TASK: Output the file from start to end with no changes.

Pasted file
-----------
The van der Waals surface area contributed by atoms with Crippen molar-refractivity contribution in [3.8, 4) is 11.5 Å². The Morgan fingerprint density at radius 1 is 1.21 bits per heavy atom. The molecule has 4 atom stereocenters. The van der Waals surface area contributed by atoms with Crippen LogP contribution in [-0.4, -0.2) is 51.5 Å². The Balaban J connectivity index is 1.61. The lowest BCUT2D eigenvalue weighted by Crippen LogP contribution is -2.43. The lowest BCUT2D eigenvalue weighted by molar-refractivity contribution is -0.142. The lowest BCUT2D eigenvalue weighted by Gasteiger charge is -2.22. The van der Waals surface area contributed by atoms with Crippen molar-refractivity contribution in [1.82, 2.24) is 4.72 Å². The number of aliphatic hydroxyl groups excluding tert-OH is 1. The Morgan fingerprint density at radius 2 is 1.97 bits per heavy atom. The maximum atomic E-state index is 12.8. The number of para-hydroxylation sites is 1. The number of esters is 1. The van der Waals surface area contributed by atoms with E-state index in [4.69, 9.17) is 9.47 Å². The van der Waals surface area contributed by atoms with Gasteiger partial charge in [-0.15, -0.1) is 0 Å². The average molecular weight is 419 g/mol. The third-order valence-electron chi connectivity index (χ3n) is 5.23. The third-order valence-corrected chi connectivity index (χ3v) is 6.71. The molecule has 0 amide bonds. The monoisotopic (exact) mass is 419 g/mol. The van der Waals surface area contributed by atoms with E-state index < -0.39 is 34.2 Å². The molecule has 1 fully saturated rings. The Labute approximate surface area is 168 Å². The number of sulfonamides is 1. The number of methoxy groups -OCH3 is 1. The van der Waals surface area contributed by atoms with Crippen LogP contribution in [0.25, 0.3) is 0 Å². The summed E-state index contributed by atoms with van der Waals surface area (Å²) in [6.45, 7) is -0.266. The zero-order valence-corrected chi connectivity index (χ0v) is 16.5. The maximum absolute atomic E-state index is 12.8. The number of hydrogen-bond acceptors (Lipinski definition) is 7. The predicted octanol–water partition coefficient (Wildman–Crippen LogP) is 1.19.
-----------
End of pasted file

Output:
The van der Waals surface area contributed by atoms with Crippen molar-refractivity contribution in [3.8, 4) is 11.5 Å². The Morgan fingerprint density at radius 1 is 1.21 bits per heavy atom. The molecule has 4 atom stereocenters. The van der Waals surface area contributed by atoms with Crippen LogP contribution in [-0.4, -0.2) is 51.5 Å². The Balaban J connectivity index is 1.61. The lowest BCUT2D eigenvalue weighted by Crippen LogP contribution is -2.43. The lowest BCUT2D eigenvalue weighted by molar-refractivity contribution is -0.142. The lowest BCUT2D eigenvalue weighted by Gasteiger charge is -2.22. The van der Waals surface area contributed by atoms with Crippen molar-refractivity contribution in [1.82, 2.24) is 4.72 Å². The number of aliphatic hydroxyl groups excluding tert-OH is 1. The Morgan fingerprint density at radius 2 is 1.97 bits per heavy atom. The maximum atomic E-state index is 12.8. The number of para-hydroxylation sites is 1. The number of esters is 1. The van der Waals surface area contributed by atoms with E-state index in [4.69, 9.17) is 9.47 Å². The van der Waals surface area contributed by atoms with Gasteiger partial charge in [-0.15, -0.1) is 0 Å². The average molecular weight is 419 g/mol. The third-order valence-electron chi connectivity index (χ3n) is 5.23. The third-order valence-corrected chi connectivity index (χ3v) is 6.71. The molecule has 0 amide bonds. The monoisotopic (exact) mass is 419 g/mol. The van der Waals surface area contributed by atoms with E-state index < -0.39 is 34.2 Å². The molecule has 1 fully saturated rings. The Labute approximate surface area is 168 Å². The number of sulfonamides is 1. The number of methoxy groups -OCH3 is 1. The van der Waals surface area contributed by atoms with Crippen LogP contribution in [0.25, 0.3) is 0 Å². The summed E-state index contributed by atoms with van der Waals surface area (Å²) in [6.45, 7) is -0.266. The zero-order valence-corrected chi connectivity index (χ0v) is 16.5. The maximum absolute atomic E-state index is 12.8. The number of hydrogen-bond acceptors (Lipinski definition) is 7. The predicted octanol–water partition coefficient (Wildman–Crippen LogP) is 1.19.